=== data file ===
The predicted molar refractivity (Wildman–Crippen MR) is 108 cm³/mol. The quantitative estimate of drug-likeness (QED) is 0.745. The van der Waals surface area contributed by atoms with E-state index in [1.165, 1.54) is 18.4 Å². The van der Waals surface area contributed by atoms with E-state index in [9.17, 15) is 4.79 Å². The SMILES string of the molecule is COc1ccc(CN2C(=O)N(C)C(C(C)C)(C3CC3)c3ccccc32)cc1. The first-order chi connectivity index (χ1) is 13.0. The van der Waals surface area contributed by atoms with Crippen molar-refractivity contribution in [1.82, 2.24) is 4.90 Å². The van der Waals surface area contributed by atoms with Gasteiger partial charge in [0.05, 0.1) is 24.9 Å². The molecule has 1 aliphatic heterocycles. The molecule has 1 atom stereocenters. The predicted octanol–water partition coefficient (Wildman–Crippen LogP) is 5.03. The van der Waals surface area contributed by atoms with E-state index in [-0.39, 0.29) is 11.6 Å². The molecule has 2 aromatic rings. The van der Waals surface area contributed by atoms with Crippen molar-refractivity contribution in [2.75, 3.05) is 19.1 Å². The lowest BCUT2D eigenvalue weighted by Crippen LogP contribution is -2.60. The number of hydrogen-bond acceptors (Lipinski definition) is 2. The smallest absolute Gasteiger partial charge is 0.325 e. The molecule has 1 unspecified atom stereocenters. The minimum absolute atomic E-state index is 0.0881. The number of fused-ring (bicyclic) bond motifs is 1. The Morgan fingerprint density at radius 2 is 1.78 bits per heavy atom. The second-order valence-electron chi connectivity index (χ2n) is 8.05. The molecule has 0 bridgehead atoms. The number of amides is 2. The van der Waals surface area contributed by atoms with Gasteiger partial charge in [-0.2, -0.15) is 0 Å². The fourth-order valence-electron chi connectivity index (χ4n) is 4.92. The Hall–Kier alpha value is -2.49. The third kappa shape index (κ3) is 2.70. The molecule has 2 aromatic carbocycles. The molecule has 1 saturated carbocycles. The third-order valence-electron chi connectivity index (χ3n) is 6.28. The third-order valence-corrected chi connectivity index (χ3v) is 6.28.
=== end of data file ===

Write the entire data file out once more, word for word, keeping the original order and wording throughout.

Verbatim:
The predicted molar refractivity (Wildman–Crippen MR) is 108 cm³/mol. The quantitative estimate of drug-likeness (QED) is 0.745. The van der Waals surface area contributed by atoms with E-state index in [1.165, 1.54) is 18.4 Å². The van der Waals surface area contributed by atoms with E-state index in [9.17, 15) is 4.79 Å². The SMILES string of the molecule is COc1ccc(CN2C(=O)N(C)C(C(C)C)(C3CC3)c3ccccc32)cc1. The first-order chi connectivity index (χ1) is 13.0. The van der Waals surface area contributed by atoms with Crippen molar-refractivity contribution in [1.82, 2.24) is 4.90 Å². The van der Waals surface area contributed by atoms with Gasteiger partial charge in [0.05, 0.1) is 24.9 Å². The molecule has 1 aliphatic heterocycles. The molecule has 1 atom stereocenters. The predicted octanol–water partition coefficient (Wildman–Crippen LogP) is 5.03. The van der Waals surface area contributed by atoms with E-state index in [-0.39, 0.29) is 11.6 Å². The molecule has 2 aromatic rings. The van der Waals surface area contributed by atoms with Crippen molar-refractivity contribution in [2.75, 3.05) is 19.1 Å². The lowest BCUT2D eigenvalue weighted by Crippen LogP contribution is -2.60. The number of hydrogen-bond acceptors (Lipinski definition) is 2. The smallest absolute Gasteiger partial charge is 0.325 e. The molecule has 1 unspecified atom stereocenters. The minimum absolute atomic E-state index is 0.0881. The number of fused-ring (bicyclic) bond motifs is 1. The Morgan fingerprint density at radius 2 is 1.78 bits per heavy atom. The second-order valence-electron chi connectivity index (χ2n) is 8.05. The molecule has 0 bridgehead atoms. The number of amides is 2. The van der Waals surface area contributed by atoms with Gasteiger partial charge in [-0.2, -0.15) is 0 Å². The fourth-order valence-electron chi connectivity index (χ4n) is 4.92. The Hall–Kier alpha value is -2.49. The third kappa shape index (κ3) is 2.70. The molecule has 2 aromatic carbocycles. The molecule has 1 saturated carbocycles. The third-order valence-electron chi connectivity index (χ3n) is 6.28. The third-order valence-corrected chi connectivity index (χ3v) is 6.28.